# Carl Sagan on the Drake Equation

Professor Frank Drake proposed an equation that could be used to estimate the number of *detectable* extraterrestrial civilizations in the Milky Way galaxy. The equation was deemed important for his work at the National Radio Astronomy Observatory in Green Bank, West Virginia (which I've driven by many times -- their huge telescope is quite a sight!). In essence, Drake decided to define a series of limiting factors, so that we could take the total number of observable stars, then scope way down to get to some estimate for how many might have civilizations that we could contact. The resulting Drake Equation is one of the most exciting bits of math I've ever seen. Wikipedia explains it like so:

The Drake equation states that:

where:

N= the number of civilizations in our galaxy with which communication might be possible;and

R^{*}= the average rate of star formation per year in our galaxyf_{p}= the fraction of those stars that have planetsn_{e}= the average number of planets that can potentially support life per star that has planetsf_{?}= the fraction of the above that actually go on to develop life at some pointf_{i}= the fraction of the above that actually go on to develop intelligent lifef_{c}= the fraction of civilizations that develop a technology that releases detectable signs of their existence into spaceL= the length of time for which such civilizations release detectable signals into space.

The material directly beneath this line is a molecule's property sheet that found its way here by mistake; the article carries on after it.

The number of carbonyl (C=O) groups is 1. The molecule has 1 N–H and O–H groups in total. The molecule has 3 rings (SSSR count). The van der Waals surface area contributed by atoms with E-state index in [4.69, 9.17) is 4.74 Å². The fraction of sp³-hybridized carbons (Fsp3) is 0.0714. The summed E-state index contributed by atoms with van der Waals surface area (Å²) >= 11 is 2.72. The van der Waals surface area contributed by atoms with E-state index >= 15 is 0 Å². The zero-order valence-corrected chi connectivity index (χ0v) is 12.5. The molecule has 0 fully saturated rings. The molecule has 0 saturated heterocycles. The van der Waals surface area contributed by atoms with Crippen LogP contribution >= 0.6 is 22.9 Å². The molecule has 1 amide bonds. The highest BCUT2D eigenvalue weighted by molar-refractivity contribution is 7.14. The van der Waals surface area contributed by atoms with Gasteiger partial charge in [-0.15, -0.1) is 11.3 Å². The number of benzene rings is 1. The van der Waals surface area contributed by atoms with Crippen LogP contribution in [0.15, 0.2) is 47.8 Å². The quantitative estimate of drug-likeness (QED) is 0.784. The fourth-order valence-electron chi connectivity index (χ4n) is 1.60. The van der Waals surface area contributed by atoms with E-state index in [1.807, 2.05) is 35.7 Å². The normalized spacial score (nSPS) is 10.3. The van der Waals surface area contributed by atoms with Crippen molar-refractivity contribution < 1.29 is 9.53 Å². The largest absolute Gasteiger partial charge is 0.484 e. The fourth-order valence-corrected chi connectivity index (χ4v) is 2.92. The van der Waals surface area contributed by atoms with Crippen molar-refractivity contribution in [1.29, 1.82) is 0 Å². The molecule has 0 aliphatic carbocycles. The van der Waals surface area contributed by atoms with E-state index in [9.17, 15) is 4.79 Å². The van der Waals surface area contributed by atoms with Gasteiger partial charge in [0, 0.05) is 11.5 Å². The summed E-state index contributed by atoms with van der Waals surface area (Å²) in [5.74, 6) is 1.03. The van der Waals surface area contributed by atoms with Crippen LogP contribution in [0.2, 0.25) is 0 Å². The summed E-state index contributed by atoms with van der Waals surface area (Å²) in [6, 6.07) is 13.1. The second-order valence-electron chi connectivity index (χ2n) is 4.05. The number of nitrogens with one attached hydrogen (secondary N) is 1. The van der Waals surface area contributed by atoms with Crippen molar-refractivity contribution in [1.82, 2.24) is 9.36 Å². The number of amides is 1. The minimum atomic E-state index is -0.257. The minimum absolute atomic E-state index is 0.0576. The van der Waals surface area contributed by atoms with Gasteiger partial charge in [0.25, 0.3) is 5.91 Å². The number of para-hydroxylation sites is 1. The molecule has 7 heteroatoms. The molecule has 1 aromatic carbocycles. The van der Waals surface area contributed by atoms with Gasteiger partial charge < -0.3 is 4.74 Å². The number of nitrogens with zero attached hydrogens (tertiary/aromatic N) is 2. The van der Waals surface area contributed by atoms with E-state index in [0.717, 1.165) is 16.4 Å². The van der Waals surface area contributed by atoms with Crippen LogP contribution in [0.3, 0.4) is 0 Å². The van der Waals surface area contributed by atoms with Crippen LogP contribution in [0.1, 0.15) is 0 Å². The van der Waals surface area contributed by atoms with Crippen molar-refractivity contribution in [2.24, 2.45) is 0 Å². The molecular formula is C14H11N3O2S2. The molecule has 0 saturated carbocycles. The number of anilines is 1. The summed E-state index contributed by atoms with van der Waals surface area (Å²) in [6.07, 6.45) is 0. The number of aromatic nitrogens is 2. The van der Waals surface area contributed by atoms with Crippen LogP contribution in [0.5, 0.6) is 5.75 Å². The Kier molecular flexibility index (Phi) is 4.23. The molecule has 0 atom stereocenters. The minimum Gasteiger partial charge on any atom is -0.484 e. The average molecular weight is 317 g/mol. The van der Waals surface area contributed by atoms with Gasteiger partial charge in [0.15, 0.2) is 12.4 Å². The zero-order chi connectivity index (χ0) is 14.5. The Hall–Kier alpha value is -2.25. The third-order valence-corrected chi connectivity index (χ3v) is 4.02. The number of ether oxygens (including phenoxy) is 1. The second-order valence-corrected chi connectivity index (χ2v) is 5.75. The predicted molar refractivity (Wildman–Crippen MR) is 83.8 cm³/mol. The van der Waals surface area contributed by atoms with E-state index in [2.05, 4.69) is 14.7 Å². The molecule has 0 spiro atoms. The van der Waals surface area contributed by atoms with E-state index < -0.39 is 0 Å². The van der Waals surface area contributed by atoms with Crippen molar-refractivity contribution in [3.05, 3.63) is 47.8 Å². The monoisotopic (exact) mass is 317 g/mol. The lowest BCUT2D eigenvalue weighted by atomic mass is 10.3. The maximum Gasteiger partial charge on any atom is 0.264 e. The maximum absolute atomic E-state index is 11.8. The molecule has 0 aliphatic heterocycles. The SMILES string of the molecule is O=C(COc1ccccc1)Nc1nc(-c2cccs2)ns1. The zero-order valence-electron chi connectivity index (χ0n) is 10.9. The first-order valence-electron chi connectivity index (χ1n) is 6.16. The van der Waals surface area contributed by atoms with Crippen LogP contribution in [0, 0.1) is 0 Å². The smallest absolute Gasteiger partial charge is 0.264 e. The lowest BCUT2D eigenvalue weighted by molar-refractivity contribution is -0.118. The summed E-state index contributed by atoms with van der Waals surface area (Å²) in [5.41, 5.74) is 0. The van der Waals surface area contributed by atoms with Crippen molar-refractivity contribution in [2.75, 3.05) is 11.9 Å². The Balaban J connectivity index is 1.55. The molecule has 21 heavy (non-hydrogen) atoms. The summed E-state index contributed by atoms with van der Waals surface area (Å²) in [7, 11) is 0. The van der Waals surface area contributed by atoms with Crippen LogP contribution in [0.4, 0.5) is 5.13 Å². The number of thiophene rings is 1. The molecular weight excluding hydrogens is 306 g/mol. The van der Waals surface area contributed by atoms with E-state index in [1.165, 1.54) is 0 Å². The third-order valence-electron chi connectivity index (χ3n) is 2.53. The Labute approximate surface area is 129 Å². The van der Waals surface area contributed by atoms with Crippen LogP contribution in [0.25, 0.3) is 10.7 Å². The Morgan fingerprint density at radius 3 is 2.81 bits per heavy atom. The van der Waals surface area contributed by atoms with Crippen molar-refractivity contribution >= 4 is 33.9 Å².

If that's too mathy for you, just watch Carl Sagan explain it in this eight-minute video:

Where it really gets interesting (and frustrating) is when you start to figure how many of these detectable civilizations are actually *currently broadcasting* during a time period when *we* might actually contact them or receive their broadcast (adjusted, of course, for the massive lag time to get the broadcast from point A to point B). Sagan touches on part of this problem in his discussion, but doesn't get into the details. Read more about all this at Wikipedia.